The ubiquitous, gas-powered General Motors vans could finally be saying goodbye... in a few more years. According to Autoweek citing a "competitive analysis source," the Chevy Express and its GMC Savana sibling will officially end production after the 2025 model year is finished and will be replaced by all-new electric vans for 2026.
The publication says the new full-size vans will use GM's very size-adaptable Ultium platform and resemble the BrightDrop Zevo 600 delivery van, albeit in a smaller form. That Ultium skateboard architecture also serves as the base for the General's consumer EVs too, namely the new GMC Hummer EV and Cadillac Lyriq—our man James Gilboy's first impressions of which you can read here and here.
When I reached out to GM for comment, a spokesperson responded, ”We have said in the past that as part of GM’s larger EV acceleration plans that we will add two new vehicles to our commercial portfolio. The first is a full-sized battery electric cargo van and the second is a medium-duty truck that will put both Ultium and our Hydrotec hydrogen fuel cell technology to work. We have not disclosed timing, names or shared any other details, so any articles reporting more are purely speculative.”
Take that as you will.
Chevrolet's Express work van has rocked the same body style for almost 20 years now, with the last major redesign happening in 2003. If Autoweek's sources are on point, it'll mark the end of a 22-year run by the time the final copies roll off the assembly line. If we're counting the pre-facelift years that began in 1996, the Express and Savana will have been around for nearly three decades.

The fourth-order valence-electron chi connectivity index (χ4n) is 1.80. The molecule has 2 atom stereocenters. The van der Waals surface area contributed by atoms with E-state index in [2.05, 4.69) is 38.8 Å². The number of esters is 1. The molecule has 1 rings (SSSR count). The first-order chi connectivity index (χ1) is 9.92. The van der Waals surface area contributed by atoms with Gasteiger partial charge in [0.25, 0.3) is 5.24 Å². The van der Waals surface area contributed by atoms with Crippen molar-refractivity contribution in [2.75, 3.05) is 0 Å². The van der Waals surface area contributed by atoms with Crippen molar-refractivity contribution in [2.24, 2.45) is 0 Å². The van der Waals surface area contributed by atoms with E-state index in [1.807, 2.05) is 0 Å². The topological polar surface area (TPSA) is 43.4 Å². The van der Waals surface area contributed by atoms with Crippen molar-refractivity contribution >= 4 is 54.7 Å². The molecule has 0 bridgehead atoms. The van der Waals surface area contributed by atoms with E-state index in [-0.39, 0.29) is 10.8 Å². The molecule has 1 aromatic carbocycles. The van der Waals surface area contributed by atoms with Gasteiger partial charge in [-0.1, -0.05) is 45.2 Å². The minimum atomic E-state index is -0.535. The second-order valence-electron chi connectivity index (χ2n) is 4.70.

Electric GM vans are already out there with BrightDrop recently delivering its first 150 vehicles to FedEx. The shipping giant reportedly aims to have 2,500 BrightDrop vans in its fleet and become fully electric by 2040.
Arguably even more than regular-person commuting, EVs are especially well-suited to short-haul, "last mile" delivery duty such as the work done by panel vans like the Express, Savana, and Brightdrops. Not only are long journeys that exceed the vehicles' driving range rare in these use cases, but the routes are often highly regimented. With the distances being short, delivery vehicles must also put up with a lot of stop-and-go and are generally driven at lower speeds.
Back in October, GM announced that it would invest $750 million into public EV charging and install 40,000 public chargers across the United States and Canada starting this year. On top of making public charging more common, the company is also working on making plugging in more convenient with a plug-and-play system that eliminates the need to fiddle with any mobile apps, credit cards, or shoddy on-charger screens every time you charge. As the auto giant works to land more commercial customers, it wouldn’t be surprising to see more solutions for fleet hub charging as well.
In any case, if this latest Express news is accurate, the e-vans should be coming to the fake FBI flower van space pretty soon.
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